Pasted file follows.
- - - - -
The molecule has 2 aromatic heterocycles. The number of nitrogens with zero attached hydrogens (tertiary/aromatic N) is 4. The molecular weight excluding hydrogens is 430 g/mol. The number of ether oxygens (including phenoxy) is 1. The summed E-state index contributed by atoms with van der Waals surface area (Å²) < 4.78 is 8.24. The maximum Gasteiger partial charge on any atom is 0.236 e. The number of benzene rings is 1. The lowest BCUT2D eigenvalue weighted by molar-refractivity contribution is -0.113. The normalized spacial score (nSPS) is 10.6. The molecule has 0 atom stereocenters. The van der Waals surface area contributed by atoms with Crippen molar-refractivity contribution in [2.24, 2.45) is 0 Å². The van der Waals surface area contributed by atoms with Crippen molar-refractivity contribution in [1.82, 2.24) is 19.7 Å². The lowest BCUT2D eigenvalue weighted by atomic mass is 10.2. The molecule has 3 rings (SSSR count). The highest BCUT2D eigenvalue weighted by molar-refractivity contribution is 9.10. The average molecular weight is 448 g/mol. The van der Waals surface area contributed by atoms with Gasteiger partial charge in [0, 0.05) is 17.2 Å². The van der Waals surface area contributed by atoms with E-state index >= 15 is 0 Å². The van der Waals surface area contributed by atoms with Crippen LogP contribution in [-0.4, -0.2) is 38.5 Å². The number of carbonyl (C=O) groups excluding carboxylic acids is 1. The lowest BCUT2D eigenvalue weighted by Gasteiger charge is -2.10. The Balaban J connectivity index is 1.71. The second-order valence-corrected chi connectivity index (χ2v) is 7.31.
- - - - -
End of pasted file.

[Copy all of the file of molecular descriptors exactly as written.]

The molecule has 2 aromatic heterocycles. The number of nitrogens with zero attached hydrogens (tertiary/aromatic N) is 4. The molecular weight excluding hydrogens is 430 g/mol. The number of ether oxygens (including phenoxy) is 1. The summed E-state index contributed by atoms with van der Waals surface area (Å²) < 4.78 is 8.24. The maximum Gasteiger partial charge on any atom is 0.236 e. The number of benzene rings is 1. The lowest BCUT2D eigenvalue weighted by molar-refractivity contribution is -0.113. The normalized spacial score (nSPS) is 10.6. The molecule has 0 atom stereocenters. The van der Waals surface area contributed by atoms with Crippen molar-refractivity contribution in [2.24, 2.45) is 0 Å². The van der Waals surface area contributed by atoms with Crippen molar-refractivity contribution in [1.82, 2.24) is 19.7 Å². The lowest BCUT2D eigenvalue weighted by atomic mass is 10.2. The molecule has 3 rings (SSSR count). The highest BCUT2D eigenvalue weighted by molar-refractivity contribution is 9.10. The average molecular weight is 448 g/mol. The van der Waals surface area contributed by atoms with Gasteiger partial charge in [0, 0.05) is 17.2 Å². The van der Waals surface area contributed by atoms with E-state index >= 15 is 0 Å². The van der Waals surface area contributed by atoms with Crippen LogP contribution in [-0.4, -0.2) is 38.5 Å². The number of carbonyl (C=O) groups excluding carboxylic acids is 1. The lowest BCUT2D eigenvalue weighted by Gasteiger charge is -2.10. The Balaban J connectivity index is 1.71. The second-order valence-corrected chi connectivity index (χ2v) is 7.31.